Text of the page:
10 Reasons to Vote Republican

Your_Vote_Counts_Button.jpgRecent polls are showing that several of the state and local races this year are tightening. The differences in some polls are within the margin of error, meaning that the race could go either way. It is very important that we take every opportunity to talk with our family, friends, and neighbors about voting. A significant minority of the people polled say they are still undecided. Some even question why they should vote!

Cutting through all of the political advertising and media sound bites, Republican and Democratic candidates in Minnesota reflect a clear difference in governing philosophy and policy priorities. Here are ten reasons to vote Republican:

1. Republicans believe in personal responsibility. We want the freedom to make choices that affect our lives, not have a faceless bureaucracy make those choices for us.

2. Republicans believe that government regulations should be limited to the intent of the laws, not expanded to achieve a political agenda. Regulations are necessary, but over-regulation discourages the growth of business and stifles innovation. For example, we believe that proposed mining operations should be allowed to proceed once fair and reasonable environment assessments and mitigation plans have been completed.

3. Republicans believe in the value of marketplace capitalism and the role of competition. Actions that restrict marketplaces, such as single-payer health care, sustain the status quo, restrain innovation, and do little to reduce costs over the long run.

4. Republicans believe that government has an essential role to play. As Republican State Senator Julie Rosen wrote in an opinion piece in the Star Tribune on October 13, “even the most frugal Minnesotan can get behind good government spending on things like public safety, roads, child welfare and health care for the poor and elderly.”


5. Republicans believe in enhancing growth and opportunity, not entitlements. Republicans do care. We support a safety net of public assistance for the disabled, mentally handicapped, and heads of households with small infants. For those able to work, we believe that the safety net should be temporary. Such individuals should make a reasonable effort to search for employment or engage in training to meet job opportunities. The U.S. economy now has more employment openings than people applying for work. The opportunities are there.

6. Republicans believe government should be effective and efficient. Republicans support public education that works. The education gap will not be closed by giving more money to school districts that have persistently wide student performance gaps and yet already have the highest per-student budgets in the state. Republicans support fundamental changes where required, such as charter schools and student vouchers.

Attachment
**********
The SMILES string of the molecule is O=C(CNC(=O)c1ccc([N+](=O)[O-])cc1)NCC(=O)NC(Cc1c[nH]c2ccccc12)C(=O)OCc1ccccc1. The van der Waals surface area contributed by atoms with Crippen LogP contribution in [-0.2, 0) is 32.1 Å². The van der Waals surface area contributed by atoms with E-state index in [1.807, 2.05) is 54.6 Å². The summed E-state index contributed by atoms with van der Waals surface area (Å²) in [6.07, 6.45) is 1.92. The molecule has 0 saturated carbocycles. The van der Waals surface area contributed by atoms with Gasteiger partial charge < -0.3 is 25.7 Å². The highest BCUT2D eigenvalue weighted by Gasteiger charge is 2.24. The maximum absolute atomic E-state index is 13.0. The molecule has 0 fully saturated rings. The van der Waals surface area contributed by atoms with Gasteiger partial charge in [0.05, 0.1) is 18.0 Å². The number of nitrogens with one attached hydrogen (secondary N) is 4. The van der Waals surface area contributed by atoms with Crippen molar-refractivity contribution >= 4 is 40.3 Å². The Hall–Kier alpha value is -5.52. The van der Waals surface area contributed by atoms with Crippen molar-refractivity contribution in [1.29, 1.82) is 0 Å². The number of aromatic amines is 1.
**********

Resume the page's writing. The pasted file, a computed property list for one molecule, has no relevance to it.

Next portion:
I_Agree_check_box.jpg7. Republicans believe government programs should be measured by how well they deliver on the things they were intended to do. Jeff Johnson believes that government programs should be audited to assess their performance. If they are not achieving what they were set up to achieve, the programs should be terminated.

8. Republicans believe that taxes should be limited to fund essential government services. Minnesota has among the highest state taxes in the nation, and Jeff Johnson has pledged to reduce those taxes. Lower federal taxes have benefited every Minnesotan. One concrete example: we have saved about 4.4 percent on our electric bills directly because of the tax cuts. Average refund will be $45 per household.

9. Republicans believe that government employees should be accountable for their performance. The people responsible for the delays and overruns in programs such as the Minnesota Licensing and Registration System (MNLARS) should be replaced, not promoted. Jeff Johnson has vowed to attack government fraud and failures by actually firing people who deserve it.

10. Republicans believe that laws should be observed not flouted. The current MN Secretary of State (DFL Steve Simon) is refusing to release data on voters who have failed post-voting eligibility testing. John Howe, the Republican candidate for Secretary of State, would release that data for further analysis. Jeff Johnson would work with the federal government to enforce immigration laws and ban sanctuary cities. Doug Wardlow, Republican candidate for Attorney General, would prioritize criminal prosecutions rather than seeking political injunctions against the federal government.